The hand method, also known as the grab test or squeeze test, is a crude method to estimate forage moisture concentration. It also takes a lot of experience to perfect the technique needed to use this method. To approximate the moisture concentration of hay, take a handful of forage, twist it tightly, and release. Hay should not be baled if the forage is brittle and falls apart (too dry) or stays wadded up or slowly untwists (too wet). Hay that springs open and fluffs out upon release is at the right moisture concentration and is ready to be baled. If hay is too dry, wait until the humidity increases in the evening before baling.
The hand method is also used to estimate the moisture concentration of forage to be ensiled. Take a handful of chopped forage, squeeze it into a ball, and release. Chopped forage is too wet to ensile if the ball stays together and too dry if it quickly falls apart. Forage that slowly falls apart is ready to be ensiled. Table 1 contains more detailed guidelines for estimating forage moisture concentration using the hand method.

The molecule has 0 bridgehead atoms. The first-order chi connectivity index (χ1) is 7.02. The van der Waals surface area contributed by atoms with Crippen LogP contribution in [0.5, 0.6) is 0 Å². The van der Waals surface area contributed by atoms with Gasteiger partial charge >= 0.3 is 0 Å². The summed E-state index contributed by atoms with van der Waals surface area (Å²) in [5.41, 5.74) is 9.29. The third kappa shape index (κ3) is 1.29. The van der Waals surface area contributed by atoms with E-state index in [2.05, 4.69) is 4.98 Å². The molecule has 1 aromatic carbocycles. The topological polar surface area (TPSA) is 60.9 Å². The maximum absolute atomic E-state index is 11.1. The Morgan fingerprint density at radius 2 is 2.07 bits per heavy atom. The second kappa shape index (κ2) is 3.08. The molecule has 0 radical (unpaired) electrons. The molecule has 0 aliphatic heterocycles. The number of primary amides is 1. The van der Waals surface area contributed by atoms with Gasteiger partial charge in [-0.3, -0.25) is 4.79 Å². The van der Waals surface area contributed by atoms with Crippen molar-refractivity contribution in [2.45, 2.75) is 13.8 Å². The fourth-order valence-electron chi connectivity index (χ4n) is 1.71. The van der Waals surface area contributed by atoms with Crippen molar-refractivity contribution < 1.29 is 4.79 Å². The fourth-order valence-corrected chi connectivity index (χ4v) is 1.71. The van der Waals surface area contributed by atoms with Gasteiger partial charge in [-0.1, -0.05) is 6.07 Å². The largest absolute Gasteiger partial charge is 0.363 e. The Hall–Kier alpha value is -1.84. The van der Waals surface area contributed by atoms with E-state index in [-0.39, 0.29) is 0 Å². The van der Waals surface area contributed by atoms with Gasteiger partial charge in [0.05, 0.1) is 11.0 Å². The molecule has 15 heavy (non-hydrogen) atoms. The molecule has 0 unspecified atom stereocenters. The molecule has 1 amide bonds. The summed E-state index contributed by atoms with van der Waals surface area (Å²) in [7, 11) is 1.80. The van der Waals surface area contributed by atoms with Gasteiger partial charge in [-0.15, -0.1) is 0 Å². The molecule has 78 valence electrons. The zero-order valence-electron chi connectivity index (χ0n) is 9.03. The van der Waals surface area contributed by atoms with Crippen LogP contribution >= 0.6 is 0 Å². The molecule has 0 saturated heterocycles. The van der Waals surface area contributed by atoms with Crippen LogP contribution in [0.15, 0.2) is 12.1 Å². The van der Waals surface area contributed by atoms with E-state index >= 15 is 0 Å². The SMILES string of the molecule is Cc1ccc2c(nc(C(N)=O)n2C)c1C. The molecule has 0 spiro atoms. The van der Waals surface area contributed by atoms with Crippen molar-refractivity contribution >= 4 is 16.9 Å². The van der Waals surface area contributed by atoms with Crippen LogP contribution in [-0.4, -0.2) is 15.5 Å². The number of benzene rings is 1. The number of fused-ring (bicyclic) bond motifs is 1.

|Table 1. Hand method for estimating forage moisture concentration for silage.|
|Characteristic of forage squeezed in hand||Moisture (%)|
|Water is easily squeezed out and material holds shape||> 80|
|Water can just be squeezed out and material holds shape||75 - 80|
|Little or no water can be squeezed out but material holds shape||70 - 75|
|No water can be squeezed out and material falls apart slowly||60 - 70|
|No water can be squeezed out and material falls apart rapidly||< 60|
Two types of forage moisture testers are available: one uses heat and the other measures electrical conductivity. Heat-type moisture testers consist of a heater/fan drying unit, a screen-bottomed sample container, and a simple spring scale (Figure 1). You can determine moisture concentration by filling the sample container with a fixed amount of wet forage and drying the forage to a constant dry matter percentage. The tester uses the weight difference between the wet forage and dry forage to determine the initial forage moisture concentration. Most heat-type moisture testers require 25 to 35 minutes per test.